Forget the Fireworks

In Maryland, the Fourth of July is all about the food

By Andrew Michael Woods

 Maryland’s Fourth of July celebrations are best experienced through the fog rising from mountains of crabs caked in Old Bay and the charred scent of meats and vegetables rolling from grills across the region. Cold beer and hot food define the day–ideally with a little music and lots of company. Fortunately, Marylanders have unique access to produce and critters that the rest of the country can only dream of.

I always start my planning at the Baltimore Farmers’ Market and Bazaar (http://www.promotionandarts.org/events-festivals/baltimore-farmers-market-bazaar) the Sunday before the holiday. I collect whatever looks best, but a few favorite recipes tend to guide my selections. I can never resist the shiny sweet, grass-scented corn, impossible spectrum of heirloom tomatoes, amethyst-tinted red onions, summer squash, perfectly ripe peas (there’s usually a line a mile long, don’t miss them!), peppery radishes, and tons of basil and parsley.

Sometimes the goat cheese from South Mountain Creamery (http://www.southmountaincreamery.com/) doesn’t even last until the day of the party. If you’re not in Baltimore, check out the Maryland Department of Agriculture’s Maryland’s Best program (http://marylandsbest.net) to find farms for local produce.

I like to get my crabs from one of our legendary crab houses. It’s well worth the trek to Monroe Street and W. Pratt to pick up your order from Sea Pride Crab House (410-624-3222), Bay Island Seafood (410-566-0200), or Best Crabs (410-400-9089), just to name a few. For steaks, burgers and hot dogs, try Roseda Farms (http://www.rosedabeef.com/) the go-to for many of the area’s finest restaurants. Pick up a few six-packs of cold Brewer’s Art Resurrection or Bird House or some Union Craft Duckpin – or any other Maryland beer for that matter, and get cooking!


Chesapeake Caprese

Classic tomato, mozzarella, and basil takes on a Charm City twist with picked crab, lemon juice, and a sprinkle of Old Bay. Serve cold on a giant platter; you won’t need to worry about storing leftovers.

  • 3 large tomatoes, sliced
  • 20-30 large basil leaves
  • 8 oz. South Mountain Creamery herbed goat cheese
  • 8 oz. picked crab meat (about 6-8 crabs)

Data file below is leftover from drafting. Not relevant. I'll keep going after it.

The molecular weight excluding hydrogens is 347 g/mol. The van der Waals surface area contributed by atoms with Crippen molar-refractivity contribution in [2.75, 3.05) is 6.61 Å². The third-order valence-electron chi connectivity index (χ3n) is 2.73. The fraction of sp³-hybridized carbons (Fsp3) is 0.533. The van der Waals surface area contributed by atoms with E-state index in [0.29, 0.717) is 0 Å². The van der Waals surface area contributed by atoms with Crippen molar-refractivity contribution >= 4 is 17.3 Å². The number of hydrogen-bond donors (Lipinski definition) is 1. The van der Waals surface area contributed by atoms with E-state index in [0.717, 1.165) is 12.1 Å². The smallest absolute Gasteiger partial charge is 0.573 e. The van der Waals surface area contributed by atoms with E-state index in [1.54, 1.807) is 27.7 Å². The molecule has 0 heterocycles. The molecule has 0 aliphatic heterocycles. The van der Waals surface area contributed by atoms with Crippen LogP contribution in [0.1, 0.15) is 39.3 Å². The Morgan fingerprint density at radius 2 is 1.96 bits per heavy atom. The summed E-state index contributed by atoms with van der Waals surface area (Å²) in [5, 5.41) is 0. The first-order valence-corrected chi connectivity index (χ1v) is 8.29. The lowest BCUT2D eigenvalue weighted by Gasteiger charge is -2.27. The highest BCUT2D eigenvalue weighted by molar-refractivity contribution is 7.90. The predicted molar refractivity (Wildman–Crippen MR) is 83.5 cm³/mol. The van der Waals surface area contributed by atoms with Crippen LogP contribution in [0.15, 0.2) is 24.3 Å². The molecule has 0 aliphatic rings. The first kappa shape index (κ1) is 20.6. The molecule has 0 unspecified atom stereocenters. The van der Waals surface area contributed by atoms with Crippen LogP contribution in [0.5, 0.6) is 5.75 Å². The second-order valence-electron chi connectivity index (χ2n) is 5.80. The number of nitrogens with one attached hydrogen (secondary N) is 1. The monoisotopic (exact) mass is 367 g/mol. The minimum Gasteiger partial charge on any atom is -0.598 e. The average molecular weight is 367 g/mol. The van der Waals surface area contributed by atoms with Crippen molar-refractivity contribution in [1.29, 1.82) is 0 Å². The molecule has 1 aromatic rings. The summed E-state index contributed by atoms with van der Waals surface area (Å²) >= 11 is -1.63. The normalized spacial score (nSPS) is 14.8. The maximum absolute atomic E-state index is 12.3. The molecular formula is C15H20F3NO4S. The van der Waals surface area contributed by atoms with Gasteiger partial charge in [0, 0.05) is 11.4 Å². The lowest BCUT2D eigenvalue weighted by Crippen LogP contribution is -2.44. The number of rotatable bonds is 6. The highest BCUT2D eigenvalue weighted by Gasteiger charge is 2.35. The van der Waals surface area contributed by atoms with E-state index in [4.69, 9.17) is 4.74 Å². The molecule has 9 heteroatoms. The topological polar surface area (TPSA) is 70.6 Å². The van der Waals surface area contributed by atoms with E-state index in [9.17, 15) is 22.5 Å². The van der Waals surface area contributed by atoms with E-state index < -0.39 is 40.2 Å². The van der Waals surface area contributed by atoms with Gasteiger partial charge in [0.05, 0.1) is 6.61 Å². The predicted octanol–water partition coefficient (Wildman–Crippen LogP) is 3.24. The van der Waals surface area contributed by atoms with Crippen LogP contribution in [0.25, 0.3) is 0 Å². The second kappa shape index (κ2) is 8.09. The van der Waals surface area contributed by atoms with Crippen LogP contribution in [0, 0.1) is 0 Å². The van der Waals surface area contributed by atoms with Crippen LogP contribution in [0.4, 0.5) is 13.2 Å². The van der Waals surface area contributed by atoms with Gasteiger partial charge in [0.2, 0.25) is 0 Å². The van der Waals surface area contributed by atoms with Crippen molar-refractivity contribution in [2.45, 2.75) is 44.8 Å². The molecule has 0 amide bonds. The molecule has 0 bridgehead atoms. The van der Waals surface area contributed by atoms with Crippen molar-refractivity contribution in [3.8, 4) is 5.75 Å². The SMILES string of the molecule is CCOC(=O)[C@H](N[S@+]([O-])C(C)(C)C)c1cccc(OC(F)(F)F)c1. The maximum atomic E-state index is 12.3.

• 2 tbsp. freshly squeezed lemon juice
  • 2 tbsp. DEVOO (Dimitri extra virgin olive oil, found at the farmers’ market!)
  • 2 tsp. Old Bay or other crab seasoning, for sprinkling

 

On a large chilled platter, layer tomatoes with basil leaves and slices of cold goat cheese. Sprinkle with lemon juice and olive oil, crumble the crab on top and season with Old Bay.


Grilled Vegetable Pasta Salad

This is a celebration of local, seasonal produce. Use what looks and smells delicious; these are just my favorites. This cold salad is incredibly forgiving and effortlessly make-ahead. Make it your own!

  • 2 zucchinis, sliced
  • 2 gold bar squash or yellow summer squash, sliced
  • 4 large ears sweet corn
  • 2 medium red onions, cut into quarters
  • 2 tomatoes, diced
  • 6 oz. feta cheese, crumbled
  • ¼ cup red wine vinegar
  • ½ cup extra virgin olive oil
  • ¼ cup chopped basil
  • ¼ cup chopped parsley
  • 2 cloves minced garlic
  • 1 tsp. Dijon mustard
  • salt and pepper to taste
  • 1 lb. bowtie or corkscrew pasta, or other short pasta of your choice, cooked to al dente

 

Prepare the vegetables. Grill zucchini, squash, and onions for about 2 minutes per side. Set on a baking sheet and allow to come to room temperature. Cook the corn, and cool before slicing kernels off.

Chop the grilled vegetables and toss with the tomatoes and cheese. In a mason jar, add the garlic, herbs, vinegar, oil, and mustard. Cover. Shake vigorously until combined, and you’ll have made the easiest all-purpose vinaigrette around. Combine the vegetables, cheese, pasta, and dressing and allow to stand for an hour or so. You can chill it for a few days and serve it when you’re ready… or keep sneaking a snack and hope it lasts until your party!


London Broil Sliders

Pick up a London broil, also known as top round, a giant lean steak that will feed a crowd. Marinate the meat overnight for best results, and cook to medium rare. You will have more sandwiches than you think you need, but they’ll be a hit!

For the marinade:

  • 1/2 cup dijon mustard
  • 1/4 cup extra virgin olive oil
  • 4 cloves garlic, minced
  • 1/4 cup chopped fresh parsley
  • 1 tbsp chopped fresh rosemary
  • 1 tbsp salt
  • 1 tbsp cracked black pepper

 

  • One 5-lb London broil
  • 12 slider rolls, warmed on the grill

 

Combine the seasonings for the marinade in a food processor until the consistency of a loose paste. Pour into a gallon freezer bag with the meat and allow to marinate for 2 hours to overnight.

Pre-heat a gas or charcoal grill or oven broiler to high for 10 minutes.
Grill or broil for roughly 8 minutes on one side, 7 on the other for medium rare. Make sure the meat isn’t too close the broiler in the oven and keep checking the meat so you don’t overcook. Allow to rest for 10 minutes under foil for even cooking. Slice thin, against the grain and serve on slider rolls with grilled vegetable pasta salad and Chesapeake caprese to the delight of your Independence Day crowd.


A native of Charleston, South Carolina, Andrew Michael Woods lived for a time in the south of France. He studied political science and law, and after working in public policy advocacy, turned his attention to cooking. He appeared on Season 6 of Fox’s MasterChef and participated in the CreateTV Cooking Challenge. He is the author of Join Me for Supper, a cookbook that features his favorite recipes from childhood. Find Andrew on Facebook / Twitter / Instagram: @woodscooks

Filed Under: ,

Reader Interactions

Latest Issue

Categories